The other month when I was spouting my opinions about DivXs place in
the future, devices and mp4 etc, I think I probably did underestimate
the number of alternative hardware devices that are emerging that will
support DivX. Ive really no idea how many 'media portals' of the
itunes and recently announced creative variety there will eventually
be, but if there are plenty then DIvX stands a better chance of
getting its foot in the door.

Maybe the format chaos will continue for a lot longer than Id
originally hoped. Oh well, the upside of this is that theres plenty of
choice and plenty of deals to be made, with different hardawre
manufacturers, codec reators and content providers coming together to
make deals.

On the MPEG-LA licensing front, when this videoblogging group had a
brief look at the mpeg4 & h264 licenses that cover content
creators/publishers some time ago, it seemed most videoblogs would be
safe and free from paying fee's on several levels, mostly audience
size and length of video material.

I dont think theres many people who want to be cynical about the DivX
content licensing stuff, they just want to know exactly where they
stand. Has it been clarified yet as per discussions months ago?

Cheers

Steve of Elbows
 
--- In videoblogging@yahoogroups.com, "JV" <[EMAIL PROTECTED]> wrote:
>
> All sorts of things play DivX. VLC, ffmpeg. Check out the cnet article
> and it might clarify what they are looking for. They want to be able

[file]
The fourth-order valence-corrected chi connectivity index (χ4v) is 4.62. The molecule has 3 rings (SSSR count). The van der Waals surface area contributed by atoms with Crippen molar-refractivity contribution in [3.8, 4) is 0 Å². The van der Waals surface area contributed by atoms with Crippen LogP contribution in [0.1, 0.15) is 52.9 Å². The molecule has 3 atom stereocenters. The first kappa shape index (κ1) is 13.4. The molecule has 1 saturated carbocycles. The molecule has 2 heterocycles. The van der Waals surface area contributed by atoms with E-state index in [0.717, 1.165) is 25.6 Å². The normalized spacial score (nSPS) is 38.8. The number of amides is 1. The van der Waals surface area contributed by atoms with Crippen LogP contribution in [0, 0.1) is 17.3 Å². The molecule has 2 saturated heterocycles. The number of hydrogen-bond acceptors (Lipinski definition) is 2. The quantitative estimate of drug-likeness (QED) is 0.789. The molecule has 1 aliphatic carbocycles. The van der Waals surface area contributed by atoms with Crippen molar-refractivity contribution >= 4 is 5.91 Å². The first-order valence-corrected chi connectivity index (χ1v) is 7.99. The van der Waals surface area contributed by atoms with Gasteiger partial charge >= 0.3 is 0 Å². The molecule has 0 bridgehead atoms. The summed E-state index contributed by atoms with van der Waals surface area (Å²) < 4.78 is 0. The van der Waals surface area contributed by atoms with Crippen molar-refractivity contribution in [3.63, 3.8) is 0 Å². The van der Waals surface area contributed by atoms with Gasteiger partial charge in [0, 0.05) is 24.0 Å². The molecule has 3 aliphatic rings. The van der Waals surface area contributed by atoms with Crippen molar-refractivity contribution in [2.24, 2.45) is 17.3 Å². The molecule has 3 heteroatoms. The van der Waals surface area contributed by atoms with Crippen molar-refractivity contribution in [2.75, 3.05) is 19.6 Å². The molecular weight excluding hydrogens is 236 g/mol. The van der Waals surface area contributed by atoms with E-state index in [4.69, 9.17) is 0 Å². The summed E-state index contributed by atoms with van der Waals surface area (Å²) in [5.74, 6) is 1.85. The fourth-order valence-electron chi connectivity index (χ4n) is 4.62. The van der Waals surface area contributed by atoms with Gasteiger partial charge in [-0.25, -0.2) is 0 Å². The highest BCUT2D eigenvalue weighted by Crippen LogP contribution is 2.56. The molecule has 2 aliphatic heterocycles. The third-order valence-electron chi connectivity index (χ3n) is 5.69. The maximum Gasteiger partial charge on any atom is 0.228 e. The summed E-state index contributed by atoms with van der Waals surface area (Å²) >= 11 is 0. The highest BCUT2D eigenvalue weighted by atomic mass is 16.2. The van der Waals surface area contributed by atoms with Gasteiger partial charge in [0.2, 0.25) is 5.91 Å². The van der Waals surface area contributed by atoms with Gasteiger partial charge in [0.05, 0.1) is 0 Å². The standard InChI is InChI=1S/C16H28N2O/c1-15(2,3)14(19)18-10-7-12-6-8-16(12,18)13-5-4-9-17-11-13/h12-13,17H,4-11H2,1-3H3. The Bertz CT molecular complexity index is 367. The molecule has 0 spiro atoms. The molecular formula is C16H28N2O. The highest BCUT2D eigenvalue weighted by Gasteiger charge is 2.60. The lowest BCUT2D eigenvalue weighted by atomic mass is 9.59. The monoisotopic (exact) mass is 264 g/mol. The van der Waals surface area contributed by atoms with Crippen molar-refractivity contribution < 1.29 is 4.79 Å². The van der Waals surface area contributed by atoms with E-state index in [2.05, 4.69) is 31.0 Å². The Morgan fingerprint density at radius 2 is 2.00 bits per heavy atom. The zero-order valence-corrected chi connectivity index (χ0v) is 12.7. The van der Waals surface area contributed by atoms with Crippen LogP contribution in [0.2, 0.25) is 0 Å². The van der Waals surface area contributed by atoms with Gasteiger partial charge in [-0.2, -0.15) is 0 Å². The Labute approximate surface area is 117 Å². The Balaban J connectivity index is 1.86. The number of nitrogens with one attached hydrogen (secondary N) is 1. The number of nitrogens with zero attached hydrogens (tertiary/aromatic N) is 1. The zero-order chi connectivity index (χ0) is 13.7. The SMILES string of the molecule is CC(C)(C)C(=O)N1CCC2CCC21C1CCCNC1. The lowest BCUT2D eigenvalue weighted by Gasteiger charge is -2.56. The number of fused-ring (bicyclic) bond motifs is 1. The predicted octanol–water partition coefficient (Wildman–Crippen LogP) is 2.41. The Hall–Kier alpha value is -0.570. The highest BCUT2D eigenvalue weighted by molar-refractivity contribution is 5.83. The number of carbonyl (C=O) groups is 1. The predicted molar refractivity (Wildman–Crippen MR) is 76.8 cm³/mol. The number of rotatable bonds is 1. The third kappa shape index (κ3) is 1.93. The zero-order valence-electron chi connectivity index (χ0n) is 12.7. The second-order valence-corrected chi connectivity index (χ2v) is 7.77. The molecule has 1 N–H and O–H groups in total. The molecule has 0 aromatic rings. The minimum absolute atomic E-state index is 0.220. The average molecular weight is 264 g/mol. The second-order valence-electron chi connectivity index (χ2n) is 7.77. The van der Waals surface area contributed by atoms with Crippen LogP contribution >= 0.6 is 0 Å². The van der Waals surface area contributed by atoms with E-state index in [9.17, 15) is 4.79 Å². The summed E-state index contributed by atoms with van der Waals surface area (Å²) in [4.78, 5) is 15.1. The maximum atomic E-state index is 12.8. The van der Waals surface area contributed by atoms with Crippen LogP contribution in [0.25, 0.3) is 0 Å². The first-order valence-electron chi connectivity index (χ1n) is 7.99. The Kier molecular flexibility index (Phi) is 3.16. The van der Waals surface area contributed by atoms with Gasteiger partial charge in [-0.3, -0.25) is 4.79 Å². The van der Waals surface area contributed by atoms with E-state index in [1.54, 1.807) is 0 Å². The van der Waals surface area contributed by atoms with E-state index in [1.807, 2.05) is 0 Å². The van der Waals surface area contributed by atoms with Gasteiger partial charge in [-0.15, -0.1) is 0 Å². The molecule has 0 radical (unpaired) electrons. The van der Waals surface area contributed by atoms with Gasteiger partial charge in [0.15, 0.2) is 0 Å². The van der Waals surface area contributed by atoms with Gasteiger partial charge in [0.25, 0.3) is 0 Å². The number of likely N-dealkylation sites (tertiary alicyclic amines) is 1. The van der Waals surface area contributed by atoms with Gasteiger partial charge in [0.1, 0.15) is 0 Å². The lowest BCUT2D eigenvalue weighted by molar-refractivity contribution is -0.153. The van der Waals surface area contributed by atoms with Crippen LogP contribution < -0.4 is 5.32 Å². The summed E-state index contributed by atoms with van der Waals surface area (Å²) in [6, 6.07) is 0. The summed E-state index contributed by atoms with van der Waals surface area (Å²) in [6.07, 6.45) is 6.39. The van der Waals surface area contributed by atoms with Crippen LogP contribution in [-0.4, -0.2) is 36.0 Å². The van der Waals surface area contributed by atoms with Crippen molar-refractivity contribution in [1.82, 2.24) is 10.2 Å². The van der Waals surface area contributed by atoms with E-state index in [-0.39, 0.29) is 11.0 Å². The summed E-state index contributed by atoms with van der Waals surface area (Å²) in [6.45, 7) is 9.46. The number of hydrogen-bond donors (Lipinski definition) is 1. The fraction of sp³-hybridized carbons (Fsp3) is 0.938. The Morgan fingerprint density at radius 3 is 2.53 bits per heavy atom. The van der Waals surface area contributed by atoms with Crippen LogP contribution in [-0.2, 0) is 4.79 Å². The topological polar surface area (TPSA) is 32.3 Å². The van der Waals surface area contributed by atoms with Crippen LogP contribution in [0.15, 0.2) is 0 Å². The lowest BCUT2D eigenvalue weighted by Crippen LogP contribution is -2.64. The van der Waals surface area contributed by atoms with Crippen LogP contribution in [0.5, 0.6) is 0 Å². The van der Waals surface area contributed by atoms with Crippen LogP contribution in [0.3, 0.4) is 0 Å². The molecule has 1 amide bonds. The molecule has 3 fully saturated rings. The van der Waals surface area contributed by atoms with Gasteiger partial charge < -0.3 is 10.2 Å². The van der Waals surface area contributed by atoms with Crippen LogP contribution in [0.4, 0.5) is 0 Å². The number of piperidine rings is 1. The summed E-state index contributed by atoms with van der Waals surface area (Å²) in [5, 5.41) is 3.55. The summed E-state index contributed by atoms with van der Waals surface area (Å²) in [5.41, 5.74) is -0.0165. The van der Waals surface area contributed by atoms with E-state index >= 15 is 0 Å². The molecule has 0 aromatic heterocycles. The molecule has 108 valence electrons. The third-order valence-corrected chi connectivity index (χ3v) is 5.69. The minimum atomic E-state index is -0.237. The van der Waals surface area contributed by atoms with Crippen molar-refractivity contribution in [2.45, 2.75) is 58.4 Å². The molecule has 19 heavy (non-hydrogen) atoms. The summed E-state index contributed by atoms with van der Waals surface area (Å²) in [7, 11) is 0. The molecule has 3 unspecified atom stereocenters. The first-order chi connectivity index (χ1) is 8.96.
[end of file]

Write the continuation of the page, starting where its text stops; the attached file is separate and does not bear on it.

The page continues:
> to push google video onto the 50 million DivX certified devices out
there.
> 
> If you are charging through google, they would obviously manage all
> mpeg-la licenses. If you have any license questions, feel free to ask.
> A lot of cynical assumptions are out there. We will indemnify as many
> fees from mpeg-la as we are legally able to for video bloggers.
> 
> --- In videoblogging@yahoogroups.com, "gmjoyce_y" <[EMAIL PROTECTED]>
wrote:
> >
> > Very interesting. But that means I'll have to pay for a Dixx license
> > if I'm charging for people to download my Google downloads,
doesn't it?
> > 
> > And if I endcode in Divx, does that mean I should make available two
> > versions of my video on Google, one for people with Divx, one for
> > people without?
> > 
> > 
> > 
> > --- In videoblogging@yahoogroups.com, "JV" <[EMAIL PROTECTED]> wrote:
> > >
> > > You can always www.divx.com
> > > 
> > >
> >
>
http://news.com.com/DivX+partners+with+Google+Video%2C+Pioneer/2100-1025_3-6022290.html
> > > 
> > > 
> > > --- In videoblogging@yahoogroups.com, "Andreas Haugstrup"
> > > <[EMAIL PROTECTED]> wrote:
> > > >
> > > > On Sat, 07 Jan 2006 16:18:22 +0100, gmjoyce_y <[EMAIL PROTECTED]>
> wrote:
> > > > 
> > > > > Google video says they want submissions to be in MPEG-4 video
> > and MP3
> > > > > audio formats. Can anyone recommend cheap and easy software to
> > > > > compress .avi files into these formats?
> > > > 
> > > > Quicktime Pro - $30. <URL:
http://www.apple.com/quicktime/upgrade/ >
> > > > 
> > > > - Andreas
> > > > -- 
> > > > <URL: http://www.solitude.dk/ >
> > > > Commentary on media, communication, culture and technology.
> > > >
> > >
> >
>







 
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